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80th Virtual Poetry Circle

Welcome to the 80th Virtual Poetry Circle!

Remember, this is just for fun and is not meant to be stressful.

Keep in mind what Molly Peacock’s books suggested. Look at a line, a stanza, sentences, and images; describe what you like or don’t like; and offer an opinion. If you missed my review of her book, check it out here.

It’s a new year, and if you haven’t heard there is a new feature on the blog this year . . . my first ever, poetry reading challenge.  Yup, that means everyone should be signing up because all you need to do is read 1 book of poetry, and why not start with a confessional poet, like Anne Sexton.

I’ll admit I chose a poem from this author because I’ll be reviewing a heartbreaking memoir from her daughter, Linda Gray Sexton, that deals with depression and death on Monday.

Wanting to Die

Since you ask, most days I cannot remember.
I walk in my clothing, unmarked by that voyage.
Then the almost unnameable lust returns.

Even then I have nothing against life.  
I know well the grass blades you mention,
the furniture you have placed under the sun.

But suicides have a special language.
Like carpenters they want to know which tools.
They never ask why build.

Twice I have so simply declared myself,
have possessed the enemy, eaten the enemy,
have taken on his craft, his magic.

In this way, heavy and thoughtful,
warmer than oil or water,
I have rested, drooling at the mouth-hole.

I did not think of my body at needle point.
Even the cornea and the leftover urine were gone.
Suicides have already betrayed the body.

Still-born, they don't always die,
but dazzled, they can't forget a drug so sweet
that even children would look on and smile.

To thrust all that life under your tongue!--
that, all by itself, becomes a passion.
Death's a sad Bone; bruised, you'd say,

and yet she waits for me, year after year,
to so delicately undo an old wound,
to empty my breath from its bad prison.

Balanced there, suicides sometimes meet,
raging at the fruit, a pumped-up moon,
leaving the bread they mistook for a kiss,

leaving the page of the book carelessly open,
something unsaid, the phone off the hook
and the love, whatever it was, an infection.

Let me know your thoughts, ideas, feelings, impressions.  Let’s have a great discussion…pick a line, pick an image, pick a sentence.

I’ve you missed the other Virtual Poetry Circles.  It’s never too late to join the discussion.

  • So sad, given that we know how things ended for her. I’m looking forward to your thoughts on the memoir.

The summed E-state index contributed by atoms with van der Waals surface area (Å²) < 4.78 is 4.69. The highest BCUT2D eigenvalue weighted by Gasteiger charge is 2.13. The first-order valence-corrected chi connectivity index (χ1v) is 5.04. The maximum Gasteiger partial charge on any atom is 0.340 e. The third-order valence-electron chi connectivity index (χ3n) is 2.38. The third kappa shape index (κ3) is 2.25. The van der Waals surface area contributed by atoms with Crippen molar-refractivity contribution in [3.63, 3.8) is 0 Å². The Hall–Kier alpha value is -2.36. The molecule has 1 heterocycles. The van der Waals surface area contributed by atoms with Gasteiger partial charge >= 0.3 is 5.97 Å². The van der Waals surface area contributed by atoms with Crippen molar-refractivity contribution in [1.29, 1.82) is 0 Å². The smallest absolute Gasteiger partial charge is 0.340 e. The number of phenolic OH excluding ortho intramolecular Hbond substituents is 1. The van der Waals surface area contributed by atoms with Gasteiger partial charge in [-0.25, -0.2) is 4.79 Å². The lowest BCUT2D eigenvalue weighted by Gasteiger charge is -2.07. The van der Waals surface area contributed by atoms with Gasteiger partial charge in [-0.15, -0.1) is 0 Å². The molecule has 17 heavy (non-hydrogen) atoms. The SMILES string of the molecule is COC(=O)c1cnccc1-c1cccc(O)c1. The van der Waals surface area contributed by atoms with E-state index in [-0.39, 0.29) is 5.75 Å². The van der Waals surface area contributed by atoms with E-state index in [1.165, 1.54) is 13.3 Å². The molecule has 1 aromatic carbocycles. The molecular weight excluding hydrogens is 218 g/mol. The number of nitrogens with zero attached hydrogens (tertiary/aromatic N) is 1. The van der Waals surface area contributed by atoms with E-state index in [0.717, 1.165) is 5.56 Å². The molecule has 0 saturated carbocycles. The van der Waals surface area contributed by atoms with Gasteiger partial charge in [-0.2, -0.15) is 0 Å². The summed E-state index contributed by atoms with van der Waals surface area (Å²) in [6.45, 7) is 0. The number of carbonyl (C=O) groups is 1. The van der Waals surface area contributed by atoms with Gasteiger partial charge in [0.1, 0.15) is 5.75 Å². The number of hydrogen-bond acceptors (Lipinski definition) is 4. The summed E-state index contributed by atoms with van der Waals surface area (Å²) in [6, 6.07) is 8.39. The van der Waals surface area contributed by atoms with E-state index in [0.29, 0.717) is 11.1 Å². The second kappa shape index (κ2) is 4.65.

Anna´s last blog post ..Guest Post- Mary Lydon Simonsen- Author of The Perfect Bride for Mr Darcy

  • bookworm

    How moving and sad this poem is. I’ll also be reading her daughters memoir as part of the TLC Tour.
    ‘Even then I have nothing against life’– she conveys her hopelessness here, its heartbreaking to read.
    bookworm´s last blog post ..Short Story- Eva is Inside Her Cat

  • I’ve been re-reading Sexton too, of course, and struggling with S.A.D. so the line about “I know well the grass blades you mention” really hits home for me. It’s so evocative of that dulled state where you can picture what gives other people hope, but have none yourself.
    Jeanne´s last blog post ..Trivial Pursuit for Book-Lovers

    • The end of this poem is so powerful:

      “Balanced there, suicides sometimes meet,
      raging at the fruit, a pumped-up moon,
      leaving the bread they mistook for a kiss,

      leaving the page of the book carelessly open,
      something unsaid, the phone off the hook
      and the love, whatever it was, an infection.”

      I am always left breathless by it.
      Serena´s last blog post ..Mailbox Monday 114

  • I stopped after reading it halfway through. Why? Becos I couldn’t see further. This actually hits home. Killing oneself is not easy but thinking about it is, also a way of killing the self. The soul. A bleak poem. Yet it speaks to me about living. About turning your back on such thoughts and go one living.

    Serena, I too have started something similar. I will share one poem every Sunday. Please do check out what poem I share today by clicking on Sunday Salon: Sharing Poetry With You. You too are invited to convey your thoughts on the poem posted. In one word or many words…..your choice!
    gautami tripathy´s last blog post ..Sunday Salon- Sharing Poetry With You

  • Lu

    Thanks for posting this poem. I had been wanting to read some of her poems after reading Half in Love, which was amazing.
    Lu´s last blog post ..Comic-a-Week – Jan 2-8 – The Night Bookmobile